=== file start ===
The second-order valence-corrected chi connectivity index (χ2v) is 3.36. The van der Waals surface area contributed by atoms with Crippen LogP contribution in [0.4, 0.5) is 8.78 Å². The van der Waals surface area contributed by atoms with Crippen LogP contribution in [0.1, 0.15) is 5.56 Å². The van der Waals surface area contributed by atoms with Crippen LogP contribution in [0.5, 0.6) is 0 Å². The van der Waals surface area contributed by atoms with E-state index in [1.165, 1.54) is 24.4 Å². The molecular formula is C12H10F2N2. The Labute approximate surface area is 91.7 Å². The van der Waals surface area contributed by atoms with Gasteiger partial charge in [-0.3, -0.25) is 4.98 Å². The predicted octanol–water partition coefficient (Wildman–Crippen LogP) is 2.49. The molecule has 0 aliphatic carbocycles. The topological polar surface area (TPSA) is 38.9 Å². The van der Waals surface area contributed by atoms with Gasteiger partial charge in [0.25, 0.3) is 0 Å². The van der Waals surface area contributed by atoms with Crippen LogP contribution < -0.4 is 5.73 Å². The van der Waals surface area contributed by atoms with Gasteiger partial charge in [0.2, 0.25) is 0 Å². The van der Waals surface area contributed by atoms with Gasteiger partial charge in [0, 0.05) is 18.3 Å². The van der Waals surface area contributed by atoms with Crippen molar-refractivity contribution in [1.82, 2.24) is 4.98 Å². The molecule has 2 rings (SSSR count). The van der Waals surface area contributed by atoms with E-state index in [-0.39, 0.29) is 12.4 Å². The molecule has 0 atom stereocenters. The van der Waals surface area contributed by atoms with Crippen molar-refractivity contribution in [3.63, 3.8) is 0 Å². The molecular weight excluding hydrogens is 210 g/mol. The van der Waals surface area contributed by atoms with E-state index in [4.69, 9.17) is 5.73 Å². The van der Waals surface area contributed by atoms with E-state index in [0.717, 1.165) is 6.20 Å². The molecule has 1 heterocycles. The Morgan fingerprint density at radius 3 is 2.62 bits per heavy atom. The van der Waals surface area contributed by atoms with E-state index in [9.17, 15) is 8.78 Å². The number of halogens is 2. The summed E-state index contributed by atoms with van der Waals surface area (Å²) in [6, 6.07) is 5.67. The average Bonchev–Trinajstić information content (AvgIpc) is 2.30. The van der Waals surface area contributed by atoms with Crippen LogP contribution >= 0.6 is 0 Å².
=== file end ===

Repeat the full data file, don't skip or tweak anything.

The second-order valence-corrected chi connectivity index (χ2v) is 3.36. The van der Waals surface area contributed by atoms with Crippen LogP contribution in [0.4, 0.5) is 8.78 Å². The van der Waals surface area contributed by atoms with Crippen LogP contribution in [0.1, 0.15) is 5.56 Å². The van der Waals surface area contributed by atoms with Crippen LogP contribution in [0.5, 0.6) is 0 Å². The van der Waals surface area contributed by atoms with E-state index in [1.165, 1.54) is 24.4 Å². The molecular formula is C12H10F2N2. The Labute approximate surface area is 91.7 Å². The van der Waals surface area contributed by atoms with Gasteiger partial charge in [-0.3, -0.25) is 4.98 Å². The predicted octanol–water partition coefficient (Wildman–Crippen LogP) is 2.49. The molecule has 0 aliphatic carbocycles. The topological polar surface area (TPSA) is 38.9 Å². The van der Waals surface area contributed by atoms with Gasteiger partial charge in [0.25, 0.3) is 0 Å². The van der Waals surface area contributed by atoms with Crippen LogP contribution < -0.4 is 5.73 Å². The van der Waals surface area contributed by atoms with Gasteiger partial charge in [0.2, 0.25) is 0 Å². The van der Waals surface area contributed by atoms with Gasteiger partial charge in [0, 0.05) is 18.3 Å². The van der Waals surface area contributed by atoms with Crippen molar-refractivity contribution in [1.82, 2.24) is 4.98 Å². The molecule has 2 rings (SSSR count). The van der Waals surface area contributed by atoms with E-state index in [-0.39, 0.29) is 12.4 Å². The molecule has 0 atom stereocenters. The van der Waals surface area contributed by atoms with Crippen molar-refractivity contribution in [3.63, 3.8) is 0 Å². The molecular weight excluding hydrogens is 210 g/mol. The van der Waals surface area contributed by atoms with E-state index in [4.69, 9.17) is 5.73 Å². The van der Waals surface area contributed by atoms with E-state index in [0.717, 1.165) is 6.20 Å². The molecule has 1 heterocycles. The Morgan fingerprint density at radius 3 is 2.62 bits per heavy atom. The van der Waals surface area contributed by atoms with E-state index in [9.17, 15) is 8.78 Å². The number of halogens is 2. The summed E-state index contributed by atoms with van der Waals surface area (Å²) in [6, 6.07) is 5.67. The average Bonchev–Trinajstić information content (AvgIpc) is 2.30. The van der Waals surface area contributed by atoms with Crippen LogP contribution >= 0.6 is 0 Å².